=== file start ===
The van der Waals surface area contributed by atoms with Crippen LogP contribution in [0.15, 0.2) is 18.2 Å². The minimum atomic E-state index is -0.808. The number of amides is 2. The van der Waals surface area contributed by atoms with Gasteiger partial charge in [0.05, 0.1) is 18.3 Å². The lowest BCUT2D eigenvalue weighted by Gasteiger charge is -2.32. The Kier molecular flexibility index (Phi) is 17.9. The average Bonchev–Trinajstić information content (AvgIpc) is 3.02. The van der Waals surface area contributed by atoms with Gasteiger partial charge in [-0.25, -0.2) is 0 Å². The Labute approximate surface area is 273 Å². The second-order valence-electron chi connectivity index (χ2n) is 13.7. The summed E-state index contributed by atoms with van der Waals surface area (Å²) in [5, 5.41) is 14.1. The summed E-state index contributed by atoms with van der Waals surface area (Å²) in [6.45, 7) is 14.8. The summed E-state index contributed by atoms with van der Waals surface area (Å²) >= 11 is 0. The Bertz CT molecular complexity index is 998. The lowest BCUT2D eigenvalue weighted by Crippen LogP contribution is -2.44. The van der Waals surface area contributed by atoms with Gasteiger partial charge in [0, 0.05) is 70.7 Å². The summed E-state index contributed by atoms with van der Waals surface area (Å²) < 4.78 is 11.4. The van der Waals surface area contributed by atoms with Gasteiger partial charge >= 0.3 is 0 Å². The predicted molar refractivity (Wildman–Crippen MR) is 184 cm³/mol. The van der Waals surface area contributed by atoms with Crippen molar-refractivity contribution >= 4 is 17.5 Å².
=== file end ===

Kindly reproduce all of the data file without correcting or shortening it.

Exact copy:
The van der Waals surface area contributed by atoms with Crippen LogP contribution in [0.15, 0.2) is 18.2 Å². The minimum atomic E-state index is -0.808. The number of amides is 2. The van der Waals surface area contributed by atoms with Gasteiger partial charge in [0.05, 0.1) is 18.3 Å². The lowest BCUT2D eigenvalue weighted by Gasteiger charge is -2.32. The Kier molecular flexibility index (Phi) is 17.9. The average Bonchev–Trinajstić information content (AvgIpc) is 3.02. The van der Waals surface area contributed by atoms with Gasteiger partial charge in [-0.25, -0.2) is 0 Å². The Labute approximate surface area is 273 Å². The second-order valence-electron chi connectivity index (χ2n) is 13.7. The summed E-state index contributed by atoms with van der Waals surface area (Å²) in [5, 5.41) is 14.1. The summed E-state index contributed by atoms with van der Waals surface area (Å²) in [6.45, 7) is 14.8. The summed E-state index contributed by atoms with van der Waals surface area (Å²) >= 11 is 0. The Bertz CT molecular complexity index is 998. The lowest BCUT2D eigenvalue weighted by Crippen LogP contribution is -2.44. The van der Waals surface area contributed by atoms with Gasteiger partial charge in [0, 0.05) is 70.7 Å². The summed E-state index contributed by atoms with van der Waals surface area (Å²) < 4.78 is 11.4. The van der Waals surface area contributed by atoms with Gasteiger partial charge >= 0.3 is 0 Å². The predicted molar refractivity (Wildman–Crippen MR) is 184 cm³/mol. The van der Waals surface area contributed by atoms with Crippen molar-refractivity contribution >= 4 is 17.5 Å².